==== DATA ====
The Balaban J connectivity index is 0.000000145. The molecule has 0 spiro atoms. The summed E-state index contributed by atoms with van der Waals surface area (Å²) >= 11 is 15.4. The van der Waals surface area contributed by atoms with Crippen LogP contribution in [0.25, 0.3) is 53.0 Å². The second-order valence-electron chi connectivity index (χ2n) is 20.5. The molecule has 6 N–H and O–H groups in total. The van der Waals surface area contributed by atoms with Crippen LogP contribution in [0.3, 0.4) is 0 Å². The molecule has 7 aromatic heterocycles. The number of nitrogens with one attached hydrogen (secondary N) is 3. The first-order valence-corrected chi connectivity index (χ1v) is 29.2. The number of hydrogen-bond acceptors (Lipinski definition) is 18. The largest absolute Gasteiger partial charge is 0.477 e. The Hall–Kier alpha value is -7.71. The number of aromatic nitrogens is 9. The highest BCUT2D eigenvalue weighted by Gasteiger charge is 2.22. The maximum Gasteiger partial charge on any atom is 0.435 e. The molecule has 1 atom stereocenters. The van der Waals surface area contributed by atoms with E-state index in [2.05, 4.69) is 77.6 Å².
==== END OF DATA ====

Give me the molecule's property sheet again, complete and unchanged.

The Balaban J connectivity index is 0.000000145. The molecule has 0 spiro atoms. The summed E-state index contributed by atoms with van der Waals surface area (Å²) >= 11 is 15.4. The van der Waals surface area contributed by atoms with Crippen LogP contribution in [0.25, 0.3) is 53.0 Å². The second-order valence-electron chi connectivity index (χ2n) is 20.5. The molecule has 6 N–H and O–H groups in total. The van der Waals surface area contributed by atoms with Crippen LogP contribution in [0.3, 0.4) is 0 Å². The molecule has 7 aromatic heterocycles. The number of nitrogens with one attached hydrogen (secondary N) is 3. The first-order valence-corrected chi connectivity index (χ1v) is 29.2. The number of hydrogen-bond acceptors (Lipinski definition) is 18. The largest absolute Gasteiger partial charge is 0.477 e. The Hall–Kier alpha value is -7.71. The number of aromatic nitrogens is 9. The highest BCUT2D eigenvalue weighted by Gasteiger charge is 2.22. The maximum Gasteiger partial charge on any atom is 0.435 e. The molecule has 1 atom stereocenters. The van der Waals surface area contributed by atoms with E-state index in [2.05, 4.69) is 77.6 Å².